The European Central Bank (ECB) plans to raise interest rates next month for the first time since 2011 after warning inflation would increase by more than previously estimated.
Resisting calls for a 0.5% increase next month, the ECB’s governing council said the base rate for the 19-member currency bloc would be raised by 0.25% with a further, and possibly larger increase scheduled for September.
The rise in July will lift the main deposit rate for commercial banks from -0.5%, and increase the 0% lending rate towards the Bank of England’s equivalent base rate of 1%.
Monthly injections of electronic funds into the economy, known as quantitative easing, will also be stopped in July, though the existing stock of ECB loans will remain at around £8tn, or 63% of the eurozone’s annual gross domestic product.
At a meeting in Amsterdam, the governing council said that inflation had become a “major challenge” and that inflationary forces had “broadened and intensified”.
According to its latest forecasts, inflation will average 6.8% this year, well above the 5.1% predicted in March, before falling to 3.5% in 2023 and 2.1% in 2024.
Officials said they were concerned that Russia’s invasion of Ukraine had hit “confidence, consumption and investment”, leaving the eurozone with a weaker growth outlook.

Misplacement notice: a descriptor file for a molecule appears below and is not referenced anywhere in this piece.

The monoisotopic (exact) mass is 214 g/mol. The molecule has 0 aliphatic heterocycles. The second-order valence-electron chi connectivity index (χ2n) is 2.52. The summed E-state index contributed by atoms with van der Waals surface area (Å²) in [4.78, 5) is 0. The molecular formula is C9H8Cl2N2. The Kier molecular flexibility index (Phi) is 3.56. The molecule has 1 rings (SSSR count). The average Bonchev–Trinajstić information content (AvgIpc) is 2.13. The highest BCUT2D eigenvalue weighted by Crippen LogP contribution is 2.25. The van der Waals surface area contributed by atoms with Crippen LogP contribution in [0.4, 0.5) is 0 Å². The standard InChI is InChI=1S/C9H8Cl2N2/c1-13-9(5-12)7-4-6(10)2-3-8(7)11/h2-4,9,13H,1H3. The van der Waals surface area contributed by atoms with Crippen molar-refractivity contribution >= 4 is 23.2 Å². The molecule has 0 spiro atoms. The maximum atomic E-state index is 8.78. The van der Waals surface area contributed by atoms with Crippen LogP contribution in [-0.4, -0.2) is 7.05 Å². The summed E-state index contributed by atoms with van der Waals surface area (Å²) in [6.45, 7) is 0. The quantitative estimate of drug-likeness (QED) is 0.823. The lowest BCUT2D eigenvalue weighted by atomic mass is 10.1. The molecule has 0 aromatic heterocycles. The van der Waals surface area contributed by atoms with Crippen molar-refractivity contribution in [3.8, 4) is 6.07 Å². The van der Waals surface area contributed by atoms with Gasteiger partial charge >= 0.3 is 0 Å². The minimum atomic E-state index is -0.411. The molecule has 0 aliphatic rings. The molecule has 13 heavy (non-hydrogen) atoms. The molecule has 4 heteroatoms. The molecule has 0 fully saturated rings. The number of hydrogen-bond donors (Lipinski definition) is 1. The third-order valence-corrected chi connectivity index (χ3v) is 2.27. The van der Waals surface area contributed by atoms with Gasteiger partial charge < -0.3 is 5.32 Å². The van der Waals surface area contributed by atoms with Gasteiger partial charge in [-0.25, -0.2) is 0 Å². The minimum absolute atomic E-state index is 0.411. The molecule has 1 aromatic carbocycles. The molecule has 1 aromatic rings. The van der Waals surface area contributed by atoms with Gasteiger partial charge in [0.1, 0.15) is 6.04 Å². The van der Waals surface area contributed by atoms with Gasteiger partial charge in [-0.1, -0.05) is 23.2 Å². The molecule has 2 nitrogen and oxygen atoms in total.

“It is disrupting trade, is leading to shortages of materials, and is contributing to high energy and commodity prices. These factors will continue to weigh on confidence and dampen growth, especially in the near term,” the ECB said.
However, it was unlikely the invasion would plunge the eurozone into recession, it said, adding: “The conditions are in place for the economy to continue to grow on account of the ongoing reopening of the economy, a strong labour market, [government] support and savings built up during the pandemic.”
Inflation in the eurozone rose to more than 8% last month and could peak in the third quarter before a slow retreat predicted by the ECB.
Sky-high energy prices were blamed for most of the surge in inflation. Food prices were also rising quickly while underlying price growth, which filters out volatile food and fuel prices, was well above 2%.
Hetal Mehta, a senior European economist at Legal & General Investment Management, said there was a high risk the eurozone would slip into recession next year.
She said Italy would be the most vulnerable to higher interest rates after its debt to GDP ratio increased to 160% during the pandemic.
“The European Central Bank is in a challenging position, with inflation extremely high, growth slowing and the labour market tightening. We now see euro area recession risk as high as 60% for the second half of 2023,” said Metha.
“Higher ECB interest rates and Italian borrowing costs call into question Italian debt sustainability. As a result, the ECB will need to be more ‘predictable’ in raising interest rates, far more so than we have seen from other central banks such as the Federal Reserve or Bank of England.”